A few weeks ago I came across a video on-line of a young teenager being arrested. The teenager was not responding to the officer’s request. In fact the teenager turned away from the officer and tried to run out the door. The officer in turn took town the teenager and things got ugly quickly.
Proponents of police would say that the child placed himself in the middle of police work and did not heed the directions of authority. Individuals who advocate against police brutality would say that it was a prime example of excessive force.
I showed Becky the video and we agreed on the following:
We saw a child who was emotionally immature who lacked the ability to manage his feelings. He lacked the ability to stop and problem solve. He lacked the ability to listen.
We might have seen the video differently from others. Kids don’t just naturally know how to act or for that matter react. If kids are not taught to listen to and abide by rules we should not be surprised when they act outside acceptable societal norms.
In our children programs we see many children who are just ANGRY. They don’t truly know what to do about it, they just know, at a base level how they are feeling. It’s hard to even get to other emotions that they have, like being sad, or being afraid. For many of these kids emotions are just like a big spinning wheel that they don’t know how to stop.
Kids should learn how to assess problems they encounter and talk through how they are going to handle a situation. If I’m in trouble, what should I do, how should I act?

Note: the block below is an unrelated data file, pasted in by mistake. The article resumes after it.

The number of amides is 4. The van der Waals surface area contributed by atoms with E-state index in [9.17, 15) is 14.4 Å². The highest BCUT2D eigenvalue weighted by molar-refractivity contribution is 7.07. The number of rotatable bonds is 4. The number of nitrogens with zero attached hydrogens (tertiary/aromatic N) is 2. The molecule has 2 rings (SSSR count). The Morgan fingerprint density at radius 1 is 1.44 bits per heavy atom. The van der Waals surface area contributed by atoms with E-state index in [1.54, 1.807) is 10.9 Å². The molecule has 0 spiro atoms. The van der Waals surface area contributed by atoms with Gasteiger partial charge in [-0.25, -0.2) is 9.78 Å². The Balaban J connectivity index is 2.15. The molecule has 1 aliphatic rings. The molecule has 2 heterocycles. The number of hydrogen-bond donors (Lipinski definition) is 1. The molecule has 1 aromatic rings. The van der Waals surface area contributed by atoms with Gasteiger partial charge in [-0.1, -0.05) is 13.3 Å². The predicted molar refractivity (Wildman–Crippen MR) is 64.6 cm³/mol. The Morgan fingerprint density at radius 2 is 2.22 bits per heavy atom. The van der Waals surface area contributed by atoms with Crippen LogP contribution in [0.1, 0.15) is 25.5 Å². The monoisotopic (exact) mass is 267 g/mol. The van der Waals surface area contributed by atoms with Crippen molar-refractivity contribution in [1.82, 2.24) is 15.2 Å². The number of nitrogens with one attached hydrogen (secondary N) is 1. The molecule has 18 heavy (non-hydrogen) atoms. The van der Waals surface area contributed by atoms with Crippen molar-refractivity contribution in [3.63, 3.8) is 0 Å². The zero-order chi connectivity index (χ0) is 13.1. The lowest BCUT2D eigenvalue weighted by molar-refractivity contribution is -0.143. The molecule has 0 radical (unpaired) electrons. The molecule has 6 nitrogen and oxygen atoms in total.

So why should we care? The child’s actions not only placed himself in harms way but also placed the officers in a bad situation. If no steps are taken how does the situation get resolved when the child turns 18, 19 or 20 years of age?
Emotional intelligence must be taught to these children at a YOUNG age. We need to start teaching children how to write in journals and how to express their feelings. We need to start teaching children to problem solve. Community leaders should invite police to volunteer their time and help teach these kids learn to reason.
Our argument is that if we teach kids how to use reason, there is a good argument that these same kids can be reasoned with.
*The Seeds for Success Program is a component of the Kids First Parent Second nonprofit organization. The Seeds for Success program teaches kids how to identify, express emotion. For more information about our program contact firstname.lastname@example.org